This power-sharing scheme, it seems, is a way for AQAP to save itself from the trouble of ruling a city as big as Mukalla and to shift blame for any future failures while enjoying the ability to build up its network and resources. It has been facing growing competition and heavy pressures from rival Islamic State (or ISIS) affiliates that are building bases across Yemen and competing for resources, territories, and fighters. One ISIS offshoot recently claimed responsibility for the first suicide bombing targeting the country’s prime minister in Aden shortly after his return to Yemen. The affiliates have also carried out a series of deadly suicide bombings in mosques in Sanaa, which were condemned by AQAP.
By investing in the semi-sectarian nature of the conflict in Yemen, AQAP leaders calculated that they could gain a foothold in Mukalla under the banner of protecting a Sunni city against the Shiite Houthis. Mukalla’s strong southern secessionist leanings mean that AQAP can exploit the southerner’s natural animosity toward the northern government, including security forces and army units. Many in Hadramawt, which is home to a large merchant class with a strong connection to Saudi Arabia, aspire to return to an independent South Yemen as it was before the 1990 unification.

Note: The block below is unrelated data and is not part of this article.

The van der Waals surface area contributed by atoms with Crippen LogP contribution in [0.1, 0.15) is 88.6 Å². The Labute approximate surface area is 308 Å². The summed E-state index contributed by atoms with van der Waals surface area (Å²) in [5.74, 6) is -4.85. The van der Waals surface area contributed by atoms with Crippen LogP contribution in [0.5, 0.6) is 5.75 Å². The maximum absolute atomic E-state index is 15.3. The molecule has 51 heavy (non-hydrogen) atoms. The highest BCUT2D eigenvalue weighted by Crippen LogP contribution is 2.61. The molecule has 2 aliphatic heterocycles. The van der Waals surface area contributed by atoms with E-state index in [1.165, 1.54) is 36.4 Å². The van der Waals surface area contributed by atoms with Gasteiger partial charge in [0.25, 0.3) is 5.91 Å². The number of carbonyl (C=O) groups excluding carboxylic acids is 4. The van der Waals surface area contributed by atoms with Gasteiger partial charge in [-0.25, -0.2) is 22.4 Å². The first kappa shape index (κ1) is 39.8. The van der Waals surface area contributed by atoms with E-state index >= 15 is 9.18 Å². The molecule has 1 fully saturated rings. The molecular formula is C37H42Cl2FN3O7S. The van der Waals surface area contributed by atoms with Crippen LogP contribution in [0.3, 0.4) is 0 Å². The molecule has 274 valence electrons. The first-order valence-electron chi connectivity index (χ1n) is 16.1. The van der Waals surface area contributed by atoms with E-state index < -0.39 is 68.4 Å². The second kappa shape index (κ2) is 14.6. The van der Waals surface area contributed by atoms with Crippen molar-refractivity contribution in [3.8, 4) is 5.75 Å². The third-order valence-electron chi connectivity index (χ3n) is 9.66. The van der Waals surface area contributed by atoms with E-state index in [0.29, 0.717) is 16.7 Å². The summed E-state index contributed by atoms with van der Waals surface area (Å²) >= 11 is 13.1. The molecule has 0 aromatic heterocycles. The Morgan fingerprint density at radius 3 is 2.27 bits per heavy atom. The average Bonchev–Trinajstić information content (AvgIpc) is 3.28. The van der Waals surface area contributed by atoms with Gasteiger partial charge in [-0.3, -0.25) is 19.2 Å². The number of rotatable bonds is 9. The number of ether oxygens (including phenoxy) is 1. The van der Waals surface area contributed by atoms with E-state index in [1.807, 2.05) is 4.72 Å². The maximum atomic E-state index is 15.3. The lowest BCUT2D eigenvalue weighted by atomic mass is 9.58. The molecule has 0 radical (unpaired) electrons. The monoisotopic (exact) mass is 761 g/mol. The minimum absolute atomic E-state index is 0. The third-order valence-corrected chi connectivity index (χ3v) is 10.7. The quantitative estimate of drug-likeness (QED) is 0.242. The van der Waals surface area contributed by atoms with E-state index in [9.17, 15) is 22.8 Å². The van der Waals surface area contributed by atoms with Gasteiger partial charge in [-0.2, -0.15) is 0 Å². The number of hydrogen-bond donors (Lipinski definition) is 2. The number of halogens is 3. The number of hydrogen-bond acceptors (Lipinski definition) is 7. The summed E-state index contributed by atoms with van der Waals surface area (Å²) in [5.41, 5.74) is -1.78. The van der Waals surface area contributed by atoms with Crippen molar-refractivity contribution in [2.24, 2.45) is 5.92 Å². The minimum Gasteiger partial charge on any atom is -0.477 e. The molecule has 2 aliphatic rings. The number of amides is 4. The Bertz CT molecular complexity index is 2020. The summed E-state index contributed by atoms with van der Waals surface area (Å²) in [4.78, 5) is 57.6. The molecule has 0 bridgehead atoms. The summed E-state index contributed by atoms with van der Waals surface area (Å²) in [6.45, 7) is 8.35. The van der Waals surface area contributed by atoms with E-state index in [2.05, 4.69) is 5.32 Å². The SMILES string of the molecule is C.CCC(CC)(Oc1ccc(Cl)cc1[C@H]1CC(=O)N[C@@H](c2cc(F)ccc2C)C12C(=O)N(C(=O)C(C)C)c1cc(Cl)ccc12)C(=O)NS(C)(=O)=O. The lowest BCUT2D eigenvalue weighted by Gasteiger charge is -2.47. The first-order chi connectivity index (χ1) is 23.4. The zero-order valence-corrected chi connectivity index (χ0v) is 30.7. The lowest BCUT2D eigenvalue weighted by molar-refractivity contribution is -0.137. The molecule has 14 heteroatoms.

Before he was killed in an April 22 drone strike, Ghallab told me, “We are all fighting Houthis because this is the top priority. Whatever bad blood is between us [AQAP] and the resistance factions, we will sort it out later.”